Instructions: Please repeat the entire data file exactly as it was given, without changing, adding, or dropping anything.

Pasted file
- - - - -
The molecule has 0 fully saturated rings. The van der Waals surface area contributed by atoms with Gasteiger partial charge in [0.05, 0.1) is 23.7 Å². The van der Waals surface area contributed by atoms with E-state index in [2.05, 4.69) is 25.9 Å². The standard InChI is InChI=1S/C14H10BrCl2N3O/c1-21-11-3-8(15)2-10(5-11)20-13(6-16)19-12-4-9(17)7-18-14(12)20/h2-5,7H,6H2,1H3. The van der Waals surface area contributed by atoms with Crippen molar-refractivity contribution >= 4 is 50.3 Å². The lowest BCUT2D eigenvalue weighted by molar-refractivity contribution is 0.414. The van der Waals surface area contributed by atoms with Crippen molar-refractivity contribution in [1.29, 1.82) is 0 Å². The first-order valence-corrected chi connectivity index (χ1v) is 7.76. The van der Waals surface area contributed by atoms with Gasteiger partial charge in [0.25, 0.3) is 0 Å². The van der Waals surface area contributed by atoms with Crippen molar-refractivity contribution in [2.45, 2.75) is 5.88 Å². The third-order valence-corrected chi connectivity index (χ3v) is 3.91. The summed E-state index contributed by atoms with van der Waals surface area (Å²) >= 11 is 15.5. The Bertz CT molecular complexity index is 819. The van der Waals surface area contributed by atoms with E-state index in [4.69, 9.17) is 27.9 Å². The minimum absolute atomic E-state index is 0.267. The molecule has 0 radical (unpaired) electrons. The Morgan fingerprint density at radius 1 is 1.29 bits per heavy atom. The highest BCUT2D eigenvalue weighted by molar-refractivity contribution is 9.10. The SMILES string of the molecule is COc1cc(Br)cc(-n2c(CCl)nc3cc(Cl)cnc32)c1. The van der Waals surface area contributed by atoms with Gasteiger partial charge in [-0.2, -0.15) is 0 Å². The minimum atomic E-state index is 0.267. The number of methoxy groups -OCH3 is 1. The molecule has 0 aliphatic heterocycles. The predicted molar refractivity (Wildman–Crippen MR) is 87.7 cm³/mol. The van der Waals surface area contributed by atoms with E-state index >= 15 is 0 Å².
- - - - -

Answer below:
The molecule has 0 fully saturated rings. The van der Waals surface area contributed by atoms with Gasteiger partial charge in [0.05, 0.1) is 23.7 Å². The van der Waals surface area contributed by atoms with E-state index in [2.05, 4.69) is 25.9 Å². The standard InChI is InChI=1S/C14H10BrCl2N3O/c1-21-11-3-8(15)2-10(5-11)20-13(6-16)19-12-4-9(17)7-18-14(12)20/h2-5,7H,6H2,1H3. The van der Waals surface area contributed by atoms with Crippen molar-refractivity contribution >= 4 is 50.3 Å². The lowest BCUT2D eigenvalue weighted by molar-refractivity contribution is 0.414. The van der Waals surface area contributed by atoms with Crippen molar-refractivity contribution in [1.29, 1.82) is 0 Å². The first-order valence-corrected chi connectivity index (χ1v) is 7.76. The van der Waals surface area contributed by atoms with Gasteiger partial charge in [0.25, 0.3) is 0 Å². The van der Waals surface area contributed by atoms with Crippen molar-refractivity contribution in [2.45, 2.75) is 5.88 Å². The third-order valence-corrected chi connectivity index (χ3v) is 3.91. The summed E-state index contributed by atoms with van der Waals surface area (Å²) >= 11 is 15.5. The Bertz CT molecular complexity index is 819. The van der Waals surface area contributed by atoms with E-state index in [4.69, 9.17) is 27.9 Å². The minimum absolute atomic E-state index is 0.267. The molecule has 0 radical (unpaired) electrons. The Morgan fingerprint density at radius 1 is 1.29 bits per heavy atom. The highest BCUT2D eigenvalue weighted by molar-refractivity contribution is 9.10. The SMILES string of the molecule is COc1cc(Br)cc(-n2c(CCl)nc3cc(Cl)cnc32)c1. The van der Waals surface area contributed by atoms with Gasteiger partial charge in [-0.2, -0.15) is 0 Å². The minimum atomic E-state index is 0.267. The number of methoxy groups -OCH3 is 1. The molecule has 0 aliphatic heterocycles. The predicted molar refractivity (Wildman–Crippen MR) is 87.7 cm³/mol. The van der Waals surface area contributed by atoms with E-state index >= 15 is 0 Å².